Methodist Sponsors Creighton “Pink Out” Games The Creighton Bluejays weren’t the only big winners at the Jan. 25 “Pink Out” game versus the Georgetown Hoyas. The annual event raised awareness and money for breast cancer research. A record sellout crowd of 18,859 breast cancer survivors, family and friends



New Website Allows Families to Share Photos A new website launched by Methodist Women’s Hospital helps moms and dads share news of their new arrivals with family and friends. is a photo-sharing website available exclusively to families whose babies are born at Methodist Women’s Hospital. The site allows parents to post pictures of their babies, and instantly share their baby’s place on the map with family and friends. Parents can visit from any web-connected device and control the amount of information shared. Then, by clicking the Facebook icon or email link, parents can choose to post the information on social media. The Babies@Heart online map will show a baby’s entry at a random location within the zip code provided.

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t s i d o h t e M rses Nu


hodist Hospital

Met Barb Johnson, RN,

Methodist nurses live the Meaning of Care by putting patients first. For more information, visit

If asked to explain the career choice, a nurse may share a pivotal personal experience. Mary Clark, BSN, RN, was in grade school when her uncle was hospitalized for a routine hip replacement, suffered a blood clot and died. She was in high school when her father


was hospitalized with a brain tumor. He was terrified at the thought of falling asleep, like his brother, and never waking up. “A nurse stayed all night to talk and help him through this scary time,” Mary said. “She made a real difference, and I wanted to make that kind of difference too.”

Three Hospitals: 1,400 Methodist Nurses A desire to help others is at the heart of the decision to choose nursing. “Nurses are people who want to take care of people,” explained Sue Korth, PhD, BSN, RN, vice president and chief operating officer for Methodist Women’s Hospital.

BSN, RN, Kyle Kreger, Jennie Methodist Hospital Edmundson

life and the amazing bond between parents and child. “This is the family’s day, and it’s a happy day,” Mary explained. “I want to do everything I can to be optimistic, reassuring and helpful.” Known for her gentle and upbeat demeanor, Mary has received many thank-you notes from the new mothers under her care.

Mary Clark, B SN, Methodist Wo RN, men’s Hospita l

Amanda Oliver, who wrote to praise all the staff she encountered during her stay at Methodist Women’s Hospital, reserved extra kudos for Mary.

For us, it’s all about the patient.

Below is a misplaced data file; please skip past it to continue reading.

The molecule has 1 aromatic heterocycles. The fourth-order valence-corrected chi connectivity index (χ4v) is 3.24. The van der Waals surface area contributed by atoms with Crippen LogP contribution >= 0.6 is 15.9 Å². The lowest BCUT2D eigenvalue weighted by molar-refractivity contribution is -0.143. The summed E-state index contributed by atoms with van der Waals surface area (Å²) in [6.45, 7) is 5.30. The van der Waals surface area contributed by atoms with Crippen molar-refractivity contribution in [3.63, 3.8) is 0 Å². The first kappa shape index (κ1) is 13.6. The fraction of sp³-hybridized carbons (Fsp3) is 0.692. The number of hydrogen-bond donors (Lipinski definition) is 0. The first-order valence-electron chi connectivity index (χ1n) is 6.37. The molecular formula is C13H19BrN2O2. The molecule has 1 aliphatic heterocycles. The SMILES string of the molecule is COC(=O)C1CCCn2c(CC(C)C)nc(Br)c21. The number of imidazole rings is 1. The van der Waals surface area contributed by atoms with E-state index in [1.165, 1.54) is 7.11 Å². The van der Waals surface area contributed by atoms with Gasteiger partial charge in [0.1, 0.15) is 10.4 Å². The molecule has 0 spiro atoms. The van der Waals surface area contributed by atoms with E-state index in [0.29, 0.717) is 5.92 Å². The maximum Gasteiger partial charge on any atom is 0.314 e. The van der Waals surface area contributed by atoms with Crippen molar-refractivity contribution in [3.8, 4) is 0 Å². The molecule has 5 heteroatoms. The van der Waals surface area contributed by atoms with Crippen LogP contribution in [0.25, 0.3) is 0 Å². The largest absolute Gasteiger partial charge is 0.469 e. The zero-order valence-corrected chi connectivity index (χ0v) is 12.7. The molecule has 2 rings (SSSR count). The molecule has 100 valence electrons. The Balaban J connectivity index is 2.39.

At Methodist Health System’s three hospital campuses, more than 1,400 nurses care for patients and families throughout every phase of life. Of course, each nurse is a unique individual with his or her own story and expertise. Some are primarily involved in bedside nursing, others in research, leadership or staff development. Even so, certain commonalities go with being a Methodist nurse.

“What sets us apart? Patient focus. For us, it’s all about the patient,” said Teri Tipton, MSN, RN-BC, NEA-BC, vice president of patient care services and chief nursing officer for Methodist Hospital and Methodist Women’s Hospital. “Compassion and caring are baked into our culture.”

Starting with a Smile As a labor and delivery nurse at Methodist Women’s Hospital, Mary Clark has helped welcome more than 350 babies into the world. She will never forget the first birth she witnessed as a Nebraska Methodist College nursing student, her first glimpse of the baby’s chubby cheeks, her own tears of joy at a new

Spring 2014

– Teri Tipton, MSN, RN-BC, NEA-BC

“I feel extremely blessed to have had Mary with me on the day my daughter, Madeline, was born,” Amanda said. “From the moment Mary entered my room, we connected. She really listened to what I wanted and needed. With patience, humor and a kind spirit, Mary kept my husband and me laughing and made us feel special, encouraged and at ease.”


Barb Johnson ,R nurse Amand N, teaches student a Huelskamp . ovided by the patient care pr Smiles are part of anda Huelskamp. Am Barb Johnson and

When asked what is essential to caring for patients and families, Mary replied, “It may sound corny, but it starts with a smile.” “Right away, I want my patient to know I’m here for her, and she can rely on me no matter what,” Mary explained. “When she feels pain or if any of the complications we are always prepared for happen — that’s when she needs me most.” Describing the satisfaction that comes from helping others, Mary said, “What I do never gets old. Every day, I get to make a difference.”